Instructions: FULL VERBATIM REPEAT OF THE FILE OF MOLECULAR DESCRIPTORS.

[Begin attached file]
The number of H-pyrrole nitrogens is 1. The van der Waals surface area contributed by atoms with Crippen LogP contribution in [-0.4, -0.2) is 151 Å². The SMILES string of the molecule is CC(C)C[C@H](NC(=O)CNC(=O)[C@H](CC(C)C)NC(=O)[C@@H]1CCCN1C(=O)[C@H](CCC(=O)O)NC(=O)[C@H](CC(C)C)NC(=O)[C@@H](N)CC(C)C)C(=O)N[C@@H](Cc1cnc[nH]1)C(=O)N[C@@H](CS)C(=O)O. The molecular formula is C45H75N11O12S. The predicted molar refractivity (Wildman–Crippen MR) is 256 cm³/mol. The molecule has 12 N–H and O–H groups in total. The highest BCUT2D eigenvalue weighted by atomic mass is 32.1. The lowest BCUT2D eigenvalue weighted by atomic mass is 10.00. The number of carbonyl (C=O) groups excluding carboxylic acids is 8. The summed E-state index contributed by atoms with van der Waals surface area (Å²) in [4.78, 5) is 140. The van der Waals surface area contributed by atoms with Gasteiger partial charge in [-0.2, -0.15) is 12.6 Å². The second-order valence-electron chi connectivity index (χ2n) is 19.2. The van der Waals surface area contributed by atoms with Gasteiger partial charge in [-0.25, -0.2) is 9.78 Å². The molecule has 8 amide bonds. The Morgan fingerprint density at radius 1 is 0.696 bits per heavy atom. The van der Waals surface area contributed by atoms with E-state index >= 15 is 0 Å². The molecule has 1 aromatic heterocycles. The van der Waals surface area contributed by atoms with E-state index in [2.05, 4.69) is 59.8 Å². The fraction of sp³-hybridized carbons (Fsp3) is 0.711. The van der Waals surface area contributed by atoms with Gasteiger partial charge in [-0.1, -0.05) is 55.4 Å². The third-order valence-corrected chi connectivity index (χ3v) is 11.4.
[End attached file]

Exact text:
The number of H-pyrrole nitrogens is 1. The van der Waals surface area contributed by atoms with Crippen LogP contribution in [-0.4, -0.2) is 151 Å². The SMILES string of the molecule is CC(C)C[C@H](NC(=O)CNC(=O)[C@H](CC(C)C)NC(=O)[C@@H]1CCCN1C(=O)[C@H](CCC(=O)O)NC(=O)[C@H](CC(C)C)NC(=O)[C@@H](N)CC(C)C)C(=O)N[C@@H](Cc1cnc[nH]1)C(=O)N[C@@H](CS)C(=O)O. The molecular formula is C45H75N11O12S. The predicted molar refractivity (Wildman–Crippen MR) is 256 cm³/mol. The molecule has 12 N–H and O–H groups in total. The highest BCUT2D eigenvalue weighted by atomic mass is 32.1. The lowest BCUT2D eigenvalue weighted by atomic mass is 10.00. The number of carbonyl (C=O) groups excluding carboxylic acids is 8. The summed E-state index contributed by atoms with van der Waals surface area (Å²) in [4.78, 5) is 140. The van der Waals surface area contributed by atoms with Gasteiger partial charge in [-0.2, -0.15) is 12.6 Å². The second-order valence-electron chi connectivity index (χ2n) is 19.2. The van der Waals surface area contributed by atoms with Gasteiger partial charge in [-0.25, -0.2) is 9.78 Å². The molecule has 8 amide bonds. The Morgan fingerprint density at radius 1 is 0.696 bits per heavy atom. The van der Waals surface area contributed by atoms with E-state index >= 15 is 0 Å². The molecule has 1 aromatic heterocycles. The van der Waals surface area contributed by atoms with E-state index in [2.05, 4.69) is 59.8 Å². The fraction of sp³-hybridized carbons (Fsp3) is 0.711. The van der Waals surface area contributed by atoms with Gasteiger partial charge in [-0.1, -0.05) is 55.4 Å². The third-order valence-corrected chi connectivity index (χ3v) is 11.4.